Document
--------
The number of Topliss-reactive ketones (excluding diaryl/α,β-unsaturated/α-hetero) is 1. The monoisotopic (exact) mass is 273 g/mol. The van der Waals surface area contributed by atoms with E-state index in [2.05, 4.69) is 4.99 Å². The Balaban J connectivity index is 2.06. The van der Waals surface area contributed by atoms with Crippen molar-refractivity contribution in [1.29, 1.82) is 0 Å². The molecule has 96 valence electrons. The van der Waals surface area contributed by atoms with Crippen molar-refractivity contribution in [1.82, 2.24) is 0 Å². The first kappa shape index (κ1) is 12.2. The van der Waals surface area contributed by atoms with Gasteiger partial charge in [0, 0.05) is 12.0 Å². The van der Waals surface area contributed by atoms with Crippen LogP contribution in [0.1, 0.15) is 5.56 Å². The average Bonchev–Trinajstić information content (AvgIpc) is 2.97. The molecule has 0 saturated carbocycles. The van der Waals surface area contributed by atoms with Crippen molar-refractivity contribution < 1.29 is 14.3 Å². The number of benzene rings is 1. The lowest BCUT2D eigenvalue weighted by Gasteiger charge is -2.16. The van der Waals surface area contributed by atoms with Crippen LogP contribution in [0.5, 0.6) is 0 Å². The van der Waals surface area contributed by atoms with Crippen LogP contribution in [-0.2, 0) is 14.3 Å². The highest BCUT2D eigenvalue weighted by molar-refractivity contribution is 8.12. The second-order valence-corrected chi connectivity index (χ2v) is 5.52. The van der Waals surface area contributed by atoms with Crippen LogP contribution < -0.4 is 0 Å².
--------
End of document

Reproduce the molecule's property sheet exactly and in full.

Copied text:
The number of Topliss-reactive ketones (excluding diaryl/α,β-unsaturated/α-hetero) is 1. The monoisotopic (exact) mass is 273 g/mol. The van der Waals surface area contributed by atoms with E-state index in [2.05, 4.69) is 4.99 Å². The Balaban J connectivity index is 2.06. The van der Waals surface area contributed by atoms with Crippen molar-refractivity contribution in [1.29, 1.82) is 0 Å². The molecule has 96 valence electrons. The van der Waals surface area contributed by atoms with Crippen molar-refractivity contribution in [1.82, 2.24) is 0 Å². The first kappa shape index (κ1) is 12.2. The van der Waals surface area contributed by atoms with Gasteiger partial charge in [0, 0.05) is 12.0 Å². The van der Waals surface area contributed by atoms with Crippen LogP contribution in [0.1, 0.15) is 5.56 Å². The average Bonchev–Trinajstić information content (AvgIpc) is 2.97. The molecule has 0 saturated carbocycles. The van der Waals surface area contributed by atoms with Crippen molar-refractivity contribution < 1.29 is 14.3 Å². The number of benzene rings is 1. The lowest BCUT2D eigenvalue weighted by Gasteiger charge is -2.16. The van der Waals surface area contributed by atoms with Crippen LogP contribution in [0.5, 0.6) is 0 Å². The van der Waals surface area contributed by atoms with Crippen LogP contribution in [-0.2, 0) is 14.3 Å². The highest BCUT2D eigenvalue weighted by molar-refractivity contribution is 8.12. The second-order valence-corrected chi connectivity index (χ2v) is 5.52. The van der Waals surface area contributed by atoms with Crippen LogP contribution < -0.4 is 0 Å².